Despite, or perhaps because of, Amazon’s success, many publishers have a love-hate relationship with the company. They love the units that Amazon can move, but hate its monopolistic position. There is also some fear among publishers that Amazon’s dominance as a bookseller, together with its growing ability to publish original content, will turn one of their biggest customers into their biggest competitor. But Bezos says any such worries are unfounded. “I’m not sure we have any skills per se to be a content originator,” he says. “What would we do differently [than publishers]? Why would we be better at it? It’s a well-served industry.”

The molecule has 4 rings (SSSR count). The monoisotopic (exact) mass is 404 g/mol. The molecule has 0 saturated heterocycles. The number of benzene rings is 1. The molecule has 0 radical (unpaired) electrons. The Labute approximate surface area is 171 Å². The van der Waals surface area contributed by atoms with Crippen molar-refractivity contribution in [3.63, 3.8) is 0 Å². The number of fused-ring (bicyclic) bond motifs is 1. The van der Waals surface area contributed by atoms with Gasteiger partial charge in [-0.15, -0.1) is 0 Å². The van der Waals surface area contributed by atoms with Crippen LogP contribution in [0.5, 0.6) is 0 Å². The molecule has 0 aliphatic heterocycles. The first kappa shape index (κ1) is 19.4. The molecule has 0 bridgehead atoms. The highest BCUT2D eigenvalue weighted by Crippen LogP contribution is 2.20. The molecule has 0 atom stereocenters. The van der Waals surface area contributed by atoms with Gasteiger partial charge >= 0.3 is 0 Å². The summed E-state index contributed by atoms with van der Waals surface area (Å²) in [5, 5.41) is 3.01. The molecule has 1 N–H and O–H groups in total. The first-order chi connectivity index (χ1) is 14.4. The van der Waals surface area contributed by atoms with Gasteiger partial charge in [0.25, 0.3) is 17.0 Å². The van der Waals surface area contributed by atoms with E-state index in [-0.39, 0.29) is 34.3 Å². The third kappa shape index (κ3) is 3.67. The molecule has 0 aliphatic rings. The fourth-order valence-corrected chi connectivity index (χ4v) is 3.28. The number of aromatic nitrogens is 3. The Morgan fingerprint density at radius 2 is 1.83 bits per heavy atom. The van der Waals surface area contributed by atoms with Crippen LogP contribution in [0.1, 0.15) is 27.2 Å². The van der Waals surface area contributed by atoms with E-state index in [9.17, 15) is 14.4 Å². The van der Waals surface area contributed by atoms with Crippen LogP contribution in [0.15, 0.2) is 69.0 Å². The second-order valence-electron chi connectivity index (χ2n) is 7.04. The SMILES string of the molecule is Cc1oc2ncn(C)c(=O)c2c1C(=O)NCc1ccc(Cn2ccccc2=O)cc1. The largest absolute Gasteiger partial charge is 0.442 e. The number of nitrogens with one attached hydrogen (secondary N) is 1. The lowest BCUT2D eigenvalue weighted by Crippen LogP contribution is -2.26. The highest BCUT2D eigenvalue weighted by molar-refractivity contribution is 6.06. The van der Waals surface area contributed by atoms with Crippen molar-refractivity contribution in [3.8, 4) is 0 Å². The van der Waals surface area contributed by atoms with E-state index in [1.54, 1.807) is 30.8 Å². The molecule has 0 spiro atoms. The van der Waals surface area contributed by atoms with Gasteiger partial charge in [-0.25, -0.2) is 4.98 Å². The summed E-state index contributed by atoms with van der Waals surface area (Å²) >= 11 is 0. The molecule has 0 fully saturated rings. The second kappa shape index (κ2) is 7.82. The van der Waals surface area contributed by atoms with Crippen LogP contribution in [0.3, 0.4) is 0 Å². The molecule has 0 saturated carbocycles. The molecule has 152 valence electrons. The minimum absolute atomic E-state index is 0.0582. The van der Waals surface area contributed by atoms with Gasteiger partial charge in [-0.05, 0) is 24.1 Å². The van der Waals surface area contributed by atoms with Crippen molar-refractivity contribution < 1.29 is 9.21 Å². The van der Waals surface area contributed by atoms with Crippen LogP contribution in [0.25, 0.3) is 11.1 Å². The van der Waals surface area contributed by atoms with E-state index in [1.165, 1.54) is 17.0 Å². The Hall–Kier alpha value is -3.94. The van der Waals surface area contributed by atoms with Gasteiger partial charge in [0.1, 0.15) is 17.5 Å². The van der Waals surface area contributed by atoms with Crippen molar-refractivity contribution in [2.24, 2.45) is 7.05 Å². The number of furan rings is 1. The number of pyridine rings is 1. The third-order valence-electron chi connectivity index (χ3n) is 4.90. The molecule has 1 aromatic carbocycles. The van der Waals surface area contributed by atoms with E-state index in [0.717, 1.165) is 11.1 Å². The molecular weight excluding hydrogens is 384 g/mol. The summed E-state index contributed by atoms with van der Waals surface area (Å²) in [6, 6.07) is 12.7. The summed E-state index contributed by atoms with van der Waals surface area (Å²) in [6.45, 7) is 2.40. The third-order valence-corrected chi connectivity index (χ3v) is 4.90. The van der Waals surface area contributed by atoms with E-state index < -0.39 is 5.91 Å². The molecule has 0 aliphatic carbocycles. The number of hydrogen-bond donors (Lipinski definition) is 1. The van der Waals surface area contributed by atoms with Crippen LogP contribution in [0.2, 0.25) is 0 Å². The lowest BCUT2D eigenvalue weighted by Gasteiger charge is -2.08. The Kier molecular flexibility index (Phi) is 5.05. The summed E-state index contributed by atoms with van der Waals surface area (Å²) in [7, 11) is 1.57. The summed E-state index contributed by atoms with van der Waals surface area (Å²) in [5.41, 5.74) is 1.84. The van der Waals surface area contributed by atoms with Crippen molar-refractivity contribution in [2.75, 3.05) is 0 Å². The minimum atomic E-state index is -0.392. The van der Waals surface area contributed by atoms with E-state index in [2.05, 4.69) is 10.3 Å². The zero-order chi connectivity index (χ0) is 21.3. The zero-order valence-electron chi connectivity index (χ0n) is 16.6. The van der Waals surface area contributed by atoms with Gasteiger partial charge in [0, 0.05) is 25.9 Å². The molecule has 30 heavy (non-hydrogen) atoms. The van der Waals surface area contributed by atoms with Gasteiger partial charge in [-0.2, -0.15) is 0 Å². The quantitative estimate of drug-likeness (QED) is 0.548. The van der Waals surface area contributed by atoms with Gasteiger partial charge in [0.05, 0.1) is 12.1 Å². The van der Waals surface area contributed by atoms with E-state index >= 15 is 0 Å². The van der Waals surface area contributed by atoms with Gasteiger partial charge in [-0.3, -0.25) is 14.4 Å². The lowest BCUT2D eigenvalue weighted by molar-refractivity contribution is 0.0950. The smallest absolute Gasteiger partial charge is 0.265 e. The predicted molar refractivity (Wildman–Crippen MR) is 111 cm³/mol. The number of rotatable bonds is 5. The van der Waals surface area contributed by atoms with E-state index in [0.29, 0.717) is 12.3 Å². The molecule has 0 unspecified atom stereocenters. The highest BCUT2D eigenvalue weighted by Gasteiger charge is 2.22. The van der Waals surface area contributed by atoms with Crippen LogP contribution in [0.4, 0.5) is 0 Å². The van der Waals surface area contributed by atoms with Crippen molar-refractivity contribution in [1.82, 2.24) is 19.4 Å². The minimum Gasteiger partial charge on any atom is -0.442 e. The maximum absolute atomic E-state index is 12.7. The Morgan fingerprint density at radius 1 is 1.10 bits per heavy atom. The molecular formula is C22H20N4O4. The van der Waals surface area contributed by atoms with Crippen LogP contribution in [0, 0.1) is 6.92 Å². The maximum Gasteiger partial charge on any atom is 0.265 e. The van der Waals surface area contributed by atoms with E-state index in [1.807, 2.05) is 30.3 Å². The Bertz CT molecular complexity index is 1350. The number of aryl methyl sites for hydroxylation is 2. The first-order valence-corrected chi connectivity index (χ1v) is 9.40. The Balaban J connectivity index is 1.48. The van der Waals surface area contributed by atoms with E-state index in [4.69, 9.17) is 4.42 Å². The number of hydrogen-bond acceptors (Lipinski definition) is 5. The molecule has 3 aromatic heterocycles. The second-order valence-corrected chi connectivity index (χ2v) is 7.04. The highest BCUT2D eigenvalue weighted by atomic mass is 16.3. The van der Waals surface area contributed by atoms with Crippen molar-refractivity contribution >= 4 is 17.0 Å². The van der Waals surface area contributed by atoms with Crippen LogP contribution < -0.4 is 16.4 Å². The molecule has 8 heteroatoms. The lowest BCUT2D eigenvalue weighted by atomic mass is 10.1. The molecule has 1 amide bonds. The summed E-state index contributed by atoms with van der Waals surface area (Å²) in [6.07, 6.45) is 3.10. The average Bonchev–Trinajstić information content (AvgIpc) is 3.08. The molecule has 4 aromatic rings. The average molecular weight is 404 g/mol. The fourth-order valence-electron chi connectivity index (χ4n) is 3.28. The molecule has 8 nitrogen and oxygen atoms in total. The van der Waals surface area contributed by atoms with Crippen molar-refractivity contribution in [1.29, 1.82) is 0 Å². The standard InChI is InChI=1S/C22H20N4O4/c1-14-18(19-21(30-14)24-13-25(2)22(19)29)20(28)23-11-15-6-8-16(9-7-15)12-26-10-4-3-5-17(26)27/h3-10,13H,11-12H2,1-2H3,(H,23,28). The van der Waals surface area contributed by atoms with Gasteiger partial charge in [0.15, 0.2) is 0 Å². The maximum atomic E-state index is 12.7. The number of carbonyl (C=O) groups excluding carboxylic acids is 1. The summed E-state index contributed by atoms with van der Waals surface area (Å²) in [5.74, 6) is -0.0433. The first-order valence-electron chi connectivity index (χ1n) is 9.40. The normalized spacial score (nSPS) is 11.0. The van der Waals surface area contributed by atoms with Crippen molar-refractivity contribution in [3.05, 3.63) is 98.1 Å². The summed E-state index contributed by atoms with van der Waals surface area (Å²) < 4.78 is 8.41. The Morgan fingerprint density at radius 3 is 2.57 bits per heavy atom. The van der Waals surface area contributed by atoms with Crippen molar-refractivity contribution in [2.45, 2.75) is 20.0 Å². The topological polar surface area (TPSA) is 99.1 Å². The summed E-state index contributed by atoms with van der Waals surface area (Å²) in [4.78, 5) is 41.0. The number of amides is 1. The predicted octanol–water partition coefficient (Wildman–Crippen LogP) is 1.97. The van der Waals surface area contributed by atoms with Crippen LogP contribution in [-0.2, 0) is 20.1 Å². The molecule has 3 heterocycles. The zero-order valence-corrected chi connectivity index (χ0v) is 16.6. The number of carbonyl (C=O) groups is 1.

On the record, most publishers applaud what Bezos has done. “[He] is a visionary who established Amazon as an incredible force in the industry,” says David Steinberger, Perseus Books Group president. “Of course, with success comes responsibility. We are all eager to see how his plans develop now that Amazon has a major stake in the overall health of the book publishing 'ecosystem.’ ” Off the record, some publishers fret over Amazon’s dominance. The head of one house notes that Amazon has become much more aggressive in looking to dictate terms, pushing for every margin point possible, which the e-tailer then passes on to the consumer. (Amazon has been locked in a bitter dispute over terms in the U.K. with Hachette’s U.K. subsidiary.) The problem, this executive notes, is that in a low-margin business like publishing, there is little margin to give.